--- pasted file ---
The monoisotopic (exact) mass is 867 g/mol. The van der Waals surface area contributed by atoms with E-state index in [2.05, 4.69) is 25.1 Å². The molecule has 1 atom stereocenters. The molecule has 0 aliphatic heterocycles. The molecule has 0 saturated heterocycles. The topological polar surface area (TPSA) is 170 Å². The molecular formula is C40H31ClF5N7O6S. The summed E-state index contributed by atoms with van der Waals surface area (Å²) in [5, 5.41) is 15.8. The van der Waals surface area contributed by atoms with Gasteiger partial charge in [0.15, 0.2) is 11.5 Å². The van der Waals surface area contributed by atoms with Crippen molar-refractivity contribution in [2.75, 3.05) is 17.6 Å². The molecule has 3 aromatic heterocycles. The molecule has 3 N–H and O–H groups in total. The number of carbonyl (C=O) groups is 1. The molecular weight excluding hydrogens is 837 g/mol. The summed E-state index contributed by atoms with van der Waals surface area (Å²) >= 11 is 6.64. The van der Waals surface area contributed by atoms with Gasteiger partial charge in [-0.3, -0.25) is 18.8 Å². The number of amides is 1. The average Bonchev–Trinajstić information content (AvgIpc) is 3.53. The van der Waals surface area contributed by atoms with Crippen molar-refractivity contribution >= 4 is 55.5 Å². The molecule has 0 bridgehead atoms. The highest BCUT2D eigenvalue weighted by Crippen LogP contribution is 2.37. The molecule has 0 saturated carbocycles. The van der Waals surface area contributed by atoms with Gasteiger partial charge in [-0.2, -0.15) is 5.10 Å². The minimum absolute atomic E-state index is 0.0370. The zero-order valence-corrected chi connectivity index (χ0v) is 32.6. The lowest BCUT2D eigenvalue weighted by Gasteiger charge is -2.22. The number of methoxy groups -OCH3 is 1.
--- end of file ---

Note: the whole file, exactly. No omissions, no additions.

The monoisotopic (exact) mass is 867 g/mol. The van der Waals surface area contributed by atoms with E-state index in [2.05, 4.69) is 25.1 Å². The molecule has 1 atom stereocenters. The molecule has 0 aliphatic heterocycles. The molecule has 0 saturated heterocycles. The topological polar surface area (TPSA) is 170 Å². The molecular formula is C40H31ClF5N7O6S. The summed E-state index contributed by atoms with van der Waals surface area (Å²) in [5, 5.41) is 15.8. The van der Waals surface area contributed by atoms with Gasteiger partial charge in [0.15, 0.2) is 11.5 Å². The van der Waals surface area contributed by atoms with Crippen molar-refractivity contribution in [2.75, 3.05) is 17.6 Å². The molecule has 3 aromatic heterocycles. The molecule has 3 N–H and O–H groups in total. The number of carbonyl (C=O) groups is 1. The molecular weight excluding hydrogens is 837 g/mol. The summed E-state index contributed by atoms with van der Waals surface area (Å²) >= 11 is 6.64. The van der Waals surface area contributed by atoms with Gasteiger partial charge in [-0.3, -0.25) is 18.8 Å². The number of amides is 1. The average Bonchev–Trinajstić information content (AvgIpc) is 3.53. The van der Waals surface area contributed by atoms with Crippen molar-refractivity contribution >= 4 is 55.5 Å². The molecule has 0 bridgehead atoms. The highest BCUT2D eigenvalue weighted by Crippen LogP contribution is 2.37. The molecule has 0 saturated carbocycles. The van der Waals surface area contributed by atoms with Gasteiger partial charge in [-0.2, -0.15) is 5.10 Å². The minimum absolute atomic E-state index is 0.0370. The zero-order valence-corrected chi connectivity index (χ0v) is 32.6. The lowest BCUT2D eigenvalue weighted by Gasteiger charge is -2.22. The number of methoxy groups -OCH3 is 1.